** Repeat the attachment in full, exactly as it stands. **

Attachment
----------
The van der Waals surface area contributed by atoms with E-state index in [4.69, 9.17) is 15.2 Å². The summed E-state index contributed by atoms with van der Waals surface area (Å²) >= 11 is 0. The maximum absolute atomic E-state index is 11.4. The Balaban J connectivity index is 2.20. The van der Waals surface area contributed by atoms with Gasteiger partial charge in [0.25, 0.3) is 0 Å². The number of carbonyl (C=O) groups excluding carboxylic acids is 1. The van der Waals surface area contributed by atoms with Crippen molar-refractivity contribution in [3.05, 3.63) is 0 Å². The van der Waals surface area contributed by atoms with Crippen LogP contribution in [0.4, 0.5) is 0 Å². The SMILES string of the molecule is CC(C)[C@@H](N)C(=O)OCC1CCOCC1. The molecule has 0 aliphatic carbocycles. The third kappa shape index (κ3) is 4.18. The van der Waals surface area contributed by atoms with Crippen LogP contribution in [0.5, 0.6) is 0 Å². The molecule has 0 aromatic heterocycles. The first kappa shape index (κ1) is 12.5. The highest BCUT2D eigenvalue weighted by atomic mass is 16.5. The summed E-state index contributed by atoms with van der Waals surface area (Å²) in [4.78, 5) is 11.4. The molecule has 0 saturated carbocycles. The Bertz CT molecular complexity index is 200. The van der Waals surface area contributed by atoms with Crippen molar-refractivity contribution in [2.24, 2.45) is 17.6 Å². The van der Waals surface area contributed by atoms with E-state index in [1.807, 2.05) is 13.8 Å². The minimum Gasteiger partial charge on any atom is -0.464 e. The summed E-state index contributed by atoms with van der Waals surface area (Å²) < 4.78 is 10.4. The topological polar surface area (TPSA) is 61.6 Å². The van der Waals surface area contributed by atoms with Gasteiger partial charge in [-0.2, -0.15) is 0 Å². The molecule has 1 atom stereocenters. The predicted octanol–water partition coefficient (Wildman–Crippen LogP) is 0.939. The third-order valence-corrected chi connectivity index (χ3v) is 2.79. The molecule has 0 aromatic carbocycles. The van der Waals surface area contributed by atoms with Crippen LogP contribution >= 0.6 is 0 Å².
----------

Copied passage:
The van der Waals surface area contributed by atoms with E-state index in [4.69, 9.17) is 15.2 Å². The summed E-state index contributed by atoms with van der Waals surface area (Å²) >= 11 is 0. The maximum absolute atomic E-state index is 11.4. The Balaban J connectivity index is 2.20. The van der Waals surface area contributed by atoms with Gasteiger partial charge in [0.25, 0.3) is 0 Å². The number of carbonyl (C=O) groups excluding carboxylic acids is 1. The van der Waals surface area contributed by atoms with Crippen molar-refractivity contribution in [3.05, 3.63) is 0 Å². The van der Waals surface area contributed by atoms with Crippen LogP contribution in [0.4, 0.5) is 0 Å². The SMILES string of the molecule is CC(C)[C@@H](N)C(=O)OCC1CCOCC1. The molecule has 0 aliphatic carbocycles. The third kappa shape index (κ3) is 4.18. The van der Waals surface area contributed by atoms with Crippen LogP contribution in [0.5, 0.6) is 0 Å². The molecule has 0 aromatic heterocycles. The first kappa shape index (κ1) is 12.5. The highest BCUT2D eigenvalue weighted by atomic mass is 16.5. The summed E-state index contributed by atoms with van der Waals surface area (Å²) in [4.78, 5) is 11.4. The molecule has 0 saturated carbocycles. The Bertz CT molecular complexity index is 200. The van der Waals surface area contributed by atoms with Crippen molar-refractivity contribution in [2.24, 2.45) is 17.6 Å². The van der Waals surface area contributed by atoms with E-state index in [1.807, 2.05) is 13.8 Å². The minimum Gasteiger partial charge on any atom is -0.464 e. The summed E-state index contributed by atoms with van der Waals surface area (Å²) < 4.78 is 10.4. The topological polar surface area (TPSA) is 61.6 Å². The van der Waals surface area contributed by atoms with Gasteiger partial charge in [-0.2, -0.15) is 0 Å². The molecule has 1 atom stereocenters. The predicted octanol–water partition coefficient (Wildman–Crippen LogP) is 0.939. The third-order valence-corrected chi connectivity index (χ3v) is 2.79. The molecule has 0 aromatic carbocycles. The van der Waals surface area contributed by atoms with Crippen LogP contribution >= 0.6 is 0 Å².